Nobody needs to bother himself telling the story of the Nigerian civil war. The cause is known, but those who should tell the truth and nothing but the truth are more interested in self-deception and falsification of facts. The 'Dilibe Onyeama' in them unceasingly urges them to keep a vibrant nationality in perpetual slavery. What has our civil war achieved? We are now more polarised. We have become a nation that not only harbours injustice, we now eat, hawk and canvas it. The agitation for resource control and more regional or ethnic autonomy are indications of dispute in the polity. What most ethnic nationalities are crying for now is a more diplomatic equivalent of what Biafra wanted, by territorial resistance. Remember "Adaka Boro' and his declaration. Compare it with what is on ground, and pray that history would not repeat itself.

Whether we are a nation with one destiny is now for posterity to judge. We have wasted all the opportunities we have had to make us truly great and united. The experience and the lesson of the civil war both temporal and spiritual were wasted. It is really arguable to say that Biafra was a misadventure, what with the uneasy calm and anxiety at every nook and cranny of the nation.

It is also a tragedy that 'Dilibe Onyeama' was unable to situate 'MASSOB' properly. As a movement, in spite of what it connotes, it has been peaceful and bloodless. It has not recorded any death, arson or destruction of property. There is besides no report of possession of ammunition made against it. MASSOB, OPC, Egbesu Boys, Arewa militia, to some of us do not and cannot go beyond drawing attention to the criminal negligence and the injustice that have been the lot of many Nigerians for decades now. This is not a tacit endorsement for their existence anyway, but indications of an unhealthy nation.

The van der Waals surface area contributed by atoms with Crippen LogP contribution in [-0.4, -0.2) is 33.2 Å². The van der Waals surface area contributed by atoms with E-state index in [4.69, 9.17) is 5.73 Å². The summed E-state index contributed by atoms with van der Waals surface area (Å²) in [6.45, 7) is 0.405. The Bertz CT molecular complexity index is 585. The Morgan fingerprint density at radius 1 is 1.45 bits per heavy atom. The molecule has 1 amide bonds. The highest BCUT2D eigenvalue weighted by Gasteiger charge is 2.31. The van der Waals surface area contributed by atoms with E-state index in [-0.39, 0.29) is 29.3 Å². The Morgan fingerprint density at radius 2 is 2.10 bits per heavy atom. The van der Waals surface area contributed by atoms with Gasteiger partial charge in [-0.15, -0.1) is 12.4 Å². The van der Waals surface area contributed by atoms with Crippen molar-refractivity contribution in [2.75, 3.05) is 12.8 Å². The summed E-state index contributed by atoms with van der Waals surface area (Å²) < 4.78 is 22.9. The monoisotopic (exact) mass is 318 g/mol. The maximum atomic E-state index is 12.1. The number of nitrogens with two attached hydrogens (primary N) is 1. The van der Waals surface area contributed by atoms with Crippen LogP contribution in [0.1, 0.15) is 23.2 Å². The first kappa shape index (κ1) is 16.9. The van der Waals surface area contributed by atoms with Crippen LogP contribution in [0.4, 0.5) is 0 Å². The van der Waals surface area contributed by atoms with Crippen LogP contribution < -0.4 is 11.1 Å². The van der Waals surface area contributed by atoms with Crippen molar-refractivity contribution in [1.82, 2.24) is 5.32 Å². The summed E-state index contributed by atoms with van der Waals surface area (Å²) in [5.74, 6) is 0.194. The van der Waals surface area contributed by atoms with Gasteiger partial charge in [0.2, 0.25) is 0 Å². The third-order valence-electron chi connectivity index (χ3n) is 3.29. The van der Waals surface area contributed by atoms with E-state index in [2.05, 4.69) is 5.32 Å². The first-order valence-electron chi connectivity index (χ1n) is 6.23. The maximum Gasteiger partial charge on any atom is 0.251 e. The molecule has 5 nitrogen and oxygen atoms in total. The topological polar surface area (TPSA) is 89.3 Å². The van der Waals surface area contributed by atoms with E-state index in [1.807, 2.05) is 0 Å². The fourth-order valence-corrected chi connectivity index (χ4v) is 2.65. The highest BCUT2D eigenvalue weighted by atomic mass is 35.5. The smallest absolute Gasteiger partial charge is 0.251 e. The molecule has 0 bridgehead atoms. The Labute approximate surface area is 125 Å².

I am really bewildered by Dilibe Onyeama's assertion that the clamour for Igbo presidency is based on emotion. Nothing could be more ridiculous and de-humanising. The Igbos are Nigerians, they have contributed immensely in building this nation, they have the intellect and resourcefulness - in fact what it takes to be a Nigerian president. What is the passion there? There is in fact no zone in this country that cannot produce a presidential material. In a well-publicised interview not long ago, Dr. Ibrahim Tahir, a northerner and an opinion leader was quoted as saying that he does not mind Chief Emeka Ojukwu as the president of Nigeria. Is that sentiment or an opinion based on ability to perform?